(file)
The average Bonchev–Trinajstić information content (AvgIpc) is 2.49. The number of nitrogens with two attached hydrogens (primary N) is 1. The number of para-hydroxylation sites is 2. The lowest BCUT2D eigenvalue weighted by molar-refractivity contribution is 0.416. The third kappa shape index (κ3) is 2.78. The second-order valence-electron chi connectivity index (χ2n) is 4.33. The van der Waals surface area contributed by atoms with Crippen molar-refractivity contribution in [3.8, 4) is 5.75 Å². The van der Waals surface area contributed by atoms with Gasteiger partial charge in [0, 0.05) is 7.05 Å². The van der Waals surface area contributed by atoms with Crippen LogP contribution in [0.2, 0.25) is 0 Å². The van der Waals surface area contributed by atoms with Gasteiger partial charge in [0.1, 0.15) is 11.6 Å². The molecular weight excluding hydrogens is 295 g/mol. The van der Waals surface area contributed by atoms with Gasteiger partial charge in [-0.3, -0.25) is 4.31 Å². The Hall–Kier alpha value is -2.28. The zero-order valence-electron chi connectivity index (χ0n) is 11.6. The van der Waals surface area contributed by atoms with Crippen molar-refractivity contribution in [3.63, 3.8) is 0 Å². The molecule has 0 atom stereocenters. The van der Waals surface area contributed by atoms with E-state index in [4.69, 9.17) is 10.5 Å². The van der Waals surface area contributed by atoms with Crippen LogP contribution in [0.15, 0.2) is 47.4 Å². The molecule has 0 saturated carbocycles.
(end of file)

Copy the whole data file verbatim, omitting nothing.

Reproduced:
The average Bonchev–Trinajstić information content (AvgIpc) is 2.49. The number of nitrogens with two attached hydrogens (primary N) is 1. The number of para-hydroxylation sites is 2. The lowest BCUT2D eigenvalue weighted by molar-refractivity contribution is 0.416. The third kappa shape index (κ3) is 2.78. The second-order valence-electron chi connectivity index (χ2n) is 4.33. The van der Waals surface area contributed by atoms with Crippen molar-refractivity contribution in [3.8, 4) is 5.75 Å². The van der Waals surface area contributed by atoms with Gasteiger partial charge in [0, 0.05) is 7.05 Å². The van der Waals surface area contributed by atoms with Crippen LogP contribution in [0.2, 0.25) is 0 Å². The van der Waals surface area contributed by atoms with Gasteiger partial charge in [0.1, 0.15) is 11.6 Å². The molecular weight excluding hydrogens is 295 g/mol. The van der Waals surface area contributed by atoms with Gasteiger partial charge in [-0.3, -0.25) is 4.31 Å². The Hall–Kier alpha value is -2.28. The zero-order valence-electron chi connectivity index (χ0n) is 11.6. The van der Waals surface area contributed by atoms with Crippen molar-refractivity contribution in [3.63, 3.8) is 0 Å². The molecule has 0 atom stereocenters. The van der Waals surface area contributed by atoms with E-state index in [4.69, 9.17) is 10.5 Å². The van der Waals surface area contributed by atoms with Crippen LogP contribution in [0.15, 0.2) is 47.4 Å². The molecule has 0 saturated carbocycles.